Members of Aspen City Council and city administrators heard a presentation Friday about ways local governments can help manage the onslaught of paddleboarding in area rivers and its effect on wildlife.
In the second day of the Colorado Association of Ski Towns meeting, held at the Limelight Hotel this week, Mel Yemma, a planner with the town of Crested Butte, and Noel Durant, executive director of the Crested Butte Land Trust, presented their solution to the overcrowded party atmosphere that occurred on the Slate River after a tourism video of the float went viral in 2017.
The Slate River runs underneath more than 25 great blue heron nests, one of the highest elevation rookeries in the country. Conservationists demanded that the river be shut down to recreational use.
“The land trust was being called out for allowing people to trample over this very pristine area,” Durant said.
But he said along with their mission to protect the environment, they also exist to protect open space for ranches and recreation.
“What we have is a conflict between this principle of providing recreational access on the edge of our town and the wildlife habitat that we are tasked with protecting,” said Durant. “We need to protect both of those things so we found [ourselves] in the messy middle.”
Yemma laid out the yearlong process that the town went through in order to create a management plan specific to stand-up paddleboarding. Multiple nonprofits, government agencies, commercial guides and private landowners met during facilitated conversations to work on a conservation strategy.
“It was a very contentious issue and we really wanted to focus on building trust and understanding each other,” Yemma said.
She said the group never considered banning stand-up paddleboarding, but it was clear that education campaigns needed to occur about the route. The 12-mile stretch of the river can be accessed through Bureau of Land Management property, or city-owned property, and the route goes through designated conservation districts, land trusts, ranch land and private residences.
“We weren’t talking about shutting down the river,” said Yemma. “We were talking about how to build a community ethic.”
Yemma told the group that the agreed-upon river ethics went a long way to alleviating concerns from many of the stakeholders. She said once signage and other outreach campaigns began, the way people used the river changed.
“With stand-up paddleboarding, it’s such an entry-level thing that anyone can do,” she said. “A lot of people think it might be Disneyland and they have no idea, [so we created] signing to be respectful and to please not go to the bathroom in the willows right off the river.”
Pitkin County Open Space and Trails is currently collecting public feedback about the popular North Star Nature Preserve float. OST created its most recent management plan for the area in 2015, expiring in 2020.
Like the Slate River in Crested Butte, the upper Roaring Fork River meanders through conservation areas east of Aspen city limits. Some 188 acres along the river that are closed to public are managed by OST and host a variety of wildlife within the ecosystem. The 2015 plan notes that great blue heron nesting has gone down and says recreation may be one of a handful of determinants influencing the change.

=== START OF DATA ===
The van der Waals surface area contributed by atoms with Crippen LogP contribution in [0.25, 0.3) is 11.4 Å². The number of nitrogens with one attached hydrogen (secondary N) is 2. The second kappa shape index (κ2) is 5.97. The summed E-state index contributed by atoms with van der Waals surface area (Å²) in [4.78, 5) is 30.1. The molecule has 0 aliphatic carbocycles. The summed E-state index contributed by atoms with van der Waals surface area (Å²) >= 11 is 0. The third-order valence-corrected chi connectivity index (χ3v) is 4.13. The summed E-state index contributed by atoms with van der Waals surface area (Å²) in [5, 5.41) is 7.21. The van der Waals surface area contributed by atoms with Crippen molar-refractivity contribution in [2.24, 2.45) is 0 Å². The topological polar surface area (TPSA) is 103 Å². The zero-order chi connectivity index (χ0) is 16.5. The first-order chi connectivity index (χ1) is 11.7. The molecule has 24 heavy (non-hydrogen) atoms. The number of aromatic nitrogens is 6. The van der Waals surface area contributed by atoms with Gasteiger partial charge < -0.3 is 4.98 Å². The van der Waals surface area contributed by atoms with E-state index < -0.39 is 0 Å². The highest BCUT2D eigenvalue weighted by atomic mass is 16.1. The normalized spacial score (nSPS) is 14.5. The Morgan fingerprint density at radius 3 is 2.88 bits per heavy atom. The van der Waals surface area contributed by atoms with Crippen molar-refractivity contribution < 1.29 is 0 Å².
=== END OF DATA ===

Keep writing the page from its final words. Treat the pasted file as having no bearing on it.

“The decrease could be attributable to various factors, including predation, former nest trees becoming unsuitable and the increase in river use,” states the plan.
In the last five years the county has also implemented trail closures, overseen restoration projects and required permits for commercial guides using the river for profit.
The put in location near Wildwood School and the take out at the Stillwater Bridge have also been addressed. Bike racks were added to help those shuttling their flotation devices without using a vehicle and signage regarding quiet zones and private property notices have been added.
The town of Crested Butte was not able to close the river during the herons’ sensitive nesting season, but it did implement a voluntary “no float” period before July 15. Six cases of a member of the public disregarding the restriction were recorded, but many others understood and went elsewhere when confronted with a paid staffer who was stationed at the put in.
“Dissuading the 20-somethings who had their unicorn inner tube and their 30 rack of Keystone Light,” Durant said. “[She told them,] you should go somewhere else and they listened.”
In Aspen, there are no restrictions, or suggested voluntary closures, for when the public is allowed on the Roaring Fork River.
“The public is allowed to float the Roaring Fork River through the property and take out at the South Gate or the North Star Pedestrian Bridge river access. There are quiet zones around the heronries and, in general, the public is asked to enjoy the preserve in a peaceful and respectful manner,” reads the management plan.
The team from Crested Butte used infrared counters to monitor the recreational use of the river through the summer. The same system is recommended in the North Star Nature Preserve management plan.
Aspen Mayor Torre, Councilmember Rachel Richards and City Manager Sara Ott were all in attendance for the paddleboard management presentation. A summary of public input and updated management plan for the North Star float is scheduled to be adopted by the Pitkin Board of County Commissioners in May.